Cicely believed that God orchestrated her life. After years of slugging it off as a typewriter, by divine chance, she got a modeling job that set her off on a lustrous career on the big screens. By 1972, at the age of 47, she got her first lead role in the movie, Sounder. Tyson wrote about how she was initially offered a different role to play as a school teacher, but knowing she was meant for the role of the mother, she waited till she got it. Tyson tells us how she knew whether or not to take on a script by the “tingling of her skin” or the “churning of her stomach”. All through her career of over six decades, these never failed her.
In a society consumed with pushing out content that exploited black Americans, Tyson recalled that it took a lot of nerve for Director Marty Ritt to tell the story of a black family in a positive light. She, thus, emptied her soul into playing Rebecca, a role that earned her her first Oscar nomination.
On tour promoting Sounder, Cicely met a young Caucasian reporter who openly admitted his prejudice towards black people. As the tour continued through her country, Cicely became increasingly aware of the prejudice that rid the people of America. She returned to her home with a new drive, saying to herself, “sister, you’ve got some educating to do”.
Cicely decided to use her profession as her platform, choosing her movie roles carefully. She said that she “could not afford the luxury of simply being an actress”, and over a successful career spanning decades, Cicely never wavered on her commitment to using the characters she inhabited to change the narrative of how people saw black culture. According to her, “in the tenacity of Harriet Tubman, and the quiet strength of Coretta Scott King, I can be glimpsed in the determination of Mrs. Carrie Watts”.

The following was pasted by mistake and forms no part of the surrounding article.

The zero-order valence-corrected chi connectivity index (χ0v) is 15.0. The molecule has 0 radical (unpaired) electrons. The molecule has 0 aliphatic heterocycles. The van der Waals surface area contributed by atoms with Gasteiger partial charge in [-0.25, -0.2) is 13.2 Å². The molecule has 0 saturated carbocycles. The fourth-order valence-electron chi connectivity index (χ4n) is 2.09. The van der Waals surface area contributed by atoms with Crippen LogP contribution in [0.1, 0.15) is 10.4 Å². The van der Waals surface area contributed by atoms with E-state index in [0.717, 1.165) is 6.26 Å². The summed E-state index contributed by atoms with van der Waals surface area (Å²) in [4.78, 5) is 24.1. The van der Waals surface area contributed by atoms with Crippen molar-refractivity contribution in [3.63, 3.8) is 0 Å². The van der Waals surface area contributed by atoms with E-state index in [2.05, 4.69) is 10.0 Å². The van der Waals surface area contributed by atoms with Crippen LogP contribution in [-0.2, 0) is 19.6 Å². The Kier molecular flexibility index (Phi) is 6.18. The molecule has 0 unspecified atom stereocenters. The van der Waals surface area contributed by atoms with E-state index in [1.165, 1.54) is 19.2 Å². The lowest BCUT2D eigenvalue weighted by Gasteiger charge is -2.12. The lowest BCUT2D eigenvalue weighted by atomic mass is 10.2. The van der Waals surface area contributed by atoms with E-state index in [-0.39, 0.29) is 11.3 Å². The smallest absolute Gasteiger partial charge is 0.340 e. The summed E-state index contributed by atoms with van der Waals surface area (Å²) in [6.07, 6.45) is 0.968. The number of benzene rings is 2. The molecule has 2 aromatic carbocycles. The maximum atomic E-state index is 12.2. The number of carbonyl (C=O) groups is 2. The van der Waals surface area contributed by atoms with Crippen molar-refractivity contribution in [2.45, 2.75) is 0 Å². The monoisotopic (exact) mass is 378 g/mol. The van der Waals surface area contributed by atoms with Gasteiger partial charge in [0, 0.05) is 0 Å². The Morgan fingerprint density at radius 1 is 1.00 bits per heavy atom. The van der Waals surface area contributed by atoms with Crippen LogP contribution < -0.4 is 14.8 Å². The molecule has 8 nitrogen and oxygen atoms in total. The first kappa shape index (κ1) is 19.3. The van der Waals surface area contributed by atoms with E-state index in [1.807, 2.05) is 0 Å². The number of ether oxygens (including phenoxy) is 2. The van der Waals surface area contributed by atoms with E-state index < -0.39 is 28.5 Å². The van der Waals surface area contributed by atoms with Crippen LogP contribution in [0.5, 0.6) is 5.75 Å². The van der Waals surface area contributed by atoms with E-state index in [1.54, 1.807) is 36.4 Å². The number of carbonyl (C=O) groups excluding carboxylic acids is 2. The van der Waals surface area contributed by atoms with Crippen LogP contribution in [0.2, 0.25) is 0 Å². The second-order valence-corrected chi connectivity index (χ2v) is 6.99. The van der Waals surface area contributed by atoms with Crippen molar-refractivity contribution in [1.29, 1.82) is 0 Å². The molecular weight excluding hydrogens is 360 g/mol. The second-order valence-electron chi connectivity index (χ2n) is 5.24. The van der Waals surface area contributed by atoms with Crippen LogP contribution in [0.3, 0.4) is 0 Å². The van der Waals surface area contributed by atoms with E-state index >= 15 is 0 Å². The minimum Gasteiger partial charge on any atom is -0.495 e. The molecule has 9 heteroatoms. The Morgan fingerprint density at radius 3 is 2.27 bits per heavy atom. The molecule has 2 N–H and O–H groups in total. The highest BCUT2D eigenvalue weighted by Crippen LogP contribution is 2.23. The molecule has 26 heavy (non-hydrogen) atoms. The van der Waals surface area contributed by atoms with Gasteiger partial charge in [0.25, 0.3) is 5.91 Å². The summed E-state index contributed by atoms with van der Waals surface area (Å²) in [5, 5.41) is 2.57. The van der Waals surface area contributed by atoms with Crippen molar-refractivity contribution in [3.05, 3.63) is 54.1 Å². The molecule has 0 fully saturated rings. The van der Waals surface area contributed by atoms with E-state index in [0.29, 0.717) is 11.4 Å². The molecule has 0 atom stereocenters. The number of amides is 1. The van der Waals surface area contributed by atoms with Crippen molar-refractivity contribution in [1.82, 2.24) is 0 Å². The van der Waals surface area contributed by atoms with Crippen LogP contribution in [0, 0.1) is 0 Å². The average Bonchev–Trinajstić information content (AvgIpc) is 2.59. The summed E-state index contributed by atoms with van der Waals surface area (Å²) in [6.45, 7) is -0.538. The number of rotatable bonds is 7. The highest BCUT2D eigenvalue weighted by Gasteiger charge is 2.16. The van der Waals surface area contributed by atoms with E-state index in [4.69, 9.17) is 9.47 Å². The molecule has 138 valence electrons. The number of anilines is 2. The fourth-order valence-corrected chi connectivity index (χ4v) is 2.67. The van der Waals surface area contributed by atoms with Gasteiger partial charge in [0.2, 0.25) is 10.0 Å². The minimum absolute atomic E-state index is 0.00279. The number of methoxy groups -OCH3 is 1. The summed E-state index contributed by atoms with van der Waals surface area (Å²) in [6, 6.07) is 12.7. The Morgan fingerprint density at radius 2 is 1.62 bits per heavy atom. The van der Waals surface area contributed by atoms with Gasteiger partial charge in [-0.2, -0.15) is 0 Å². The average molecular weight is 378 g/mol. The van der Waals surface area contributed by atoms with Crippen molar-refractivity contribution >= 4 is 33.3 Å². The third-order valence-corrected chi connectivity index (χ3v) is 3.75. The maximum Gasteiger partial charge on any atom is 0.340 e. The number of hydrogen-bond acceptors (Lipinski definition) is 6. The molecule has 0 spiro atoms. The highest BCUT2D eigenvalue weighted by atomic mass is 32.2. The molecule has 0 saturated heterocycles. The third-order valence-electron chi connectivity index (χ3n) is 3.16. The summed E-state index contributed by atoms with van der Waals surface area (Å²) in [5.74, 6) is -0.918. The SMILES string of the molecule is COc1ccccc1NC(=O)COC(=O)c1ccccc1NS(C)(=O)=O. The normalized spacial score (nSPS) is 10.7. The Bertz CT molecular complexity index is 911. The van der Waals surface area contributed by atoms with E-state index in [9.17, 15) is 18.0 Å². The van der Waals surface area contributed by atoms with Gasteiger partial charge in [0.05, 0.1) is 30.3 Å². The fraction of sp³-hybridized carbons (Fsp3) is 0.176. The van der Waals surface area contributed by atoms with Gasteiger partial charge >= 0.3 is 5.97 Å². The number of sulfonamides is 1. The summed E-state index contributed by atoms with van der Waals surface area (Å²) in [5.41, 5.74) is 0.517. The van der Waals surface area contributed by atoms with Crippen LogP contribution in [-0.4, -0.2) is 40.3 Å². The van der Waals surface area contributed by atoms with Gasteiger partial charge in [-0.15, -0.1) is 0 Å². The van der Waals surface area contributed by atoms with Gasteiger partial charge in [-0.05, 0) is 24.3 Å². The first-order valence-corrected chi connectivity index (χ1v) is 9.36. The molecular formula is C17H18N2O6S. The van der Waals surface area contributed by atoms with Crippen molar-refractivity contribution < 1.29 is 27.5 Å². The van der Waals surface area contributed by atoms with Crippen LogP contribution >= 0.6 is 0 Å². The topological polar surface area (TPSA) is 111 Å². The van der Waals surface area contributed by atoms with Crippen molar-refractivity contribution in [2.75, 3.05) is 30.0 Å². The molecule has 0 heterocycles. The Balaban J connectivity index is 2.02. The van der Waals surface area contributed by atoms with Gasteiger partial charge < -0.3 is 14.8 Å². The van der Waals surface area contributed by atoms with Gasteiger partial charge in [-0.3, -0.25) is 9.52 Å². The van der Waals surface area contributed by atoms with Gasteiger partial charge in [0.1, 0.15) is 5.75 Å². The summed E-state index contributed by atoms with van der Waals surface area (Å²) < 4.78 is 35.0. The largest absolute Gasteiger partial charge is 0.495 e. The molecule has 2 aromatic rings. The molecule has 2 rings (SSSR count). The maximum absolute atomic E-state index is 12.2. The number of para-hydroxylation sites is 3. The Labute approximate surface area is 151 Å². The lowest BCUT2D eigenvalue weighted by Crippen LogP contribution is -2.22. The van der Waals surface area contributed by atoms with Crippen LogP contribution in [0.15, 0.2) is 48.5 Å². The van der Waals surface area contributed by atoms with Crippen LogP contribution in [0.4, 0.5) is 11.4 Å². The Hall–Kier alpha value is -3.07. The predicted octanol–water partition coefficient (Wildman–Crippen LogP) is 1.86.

Cicely went on to take some bold steps in her career, including being the first black woman to star in a TV drama and the first black actress on TV to wear her hair in its natural state. However, her life was not perfect. For instance, she married Miles Davis, who, apart from being a renowned trumpeter and composer, was also a chronic womanizer and substance abuser. But, she saw beyond the glitz and glamor of his career, a sensitive man who only wanted to be loved. Davis and Tyson went on to have a tumultuous relationship that spanned decades.
Also, Cicely recalled how one after the other, her loved ones left this side of life. From her parents to her brother, Melrose, her sister, Emily, and dear friends — Maya Angelou, Diahann Caroll, Ruby Dee, and Aretha Franklin. Each time she lost one, she felt as if her heart had no more room to take in grief, but with each person that died, Ms. Tyson continued to pursue living.
Cicely ascribed her longevity to cayenne pepper and healthy eating. She took her medical appointments and health checks religiously. Tyson had always believed that God had a purpose for her life, so, as her days prolonged, she woke up each morning with gratitude, knowing that she was here because God wasn’t finished with her.
Cicely Tyson died on January 28, 2021, at the age of 96, in New York City.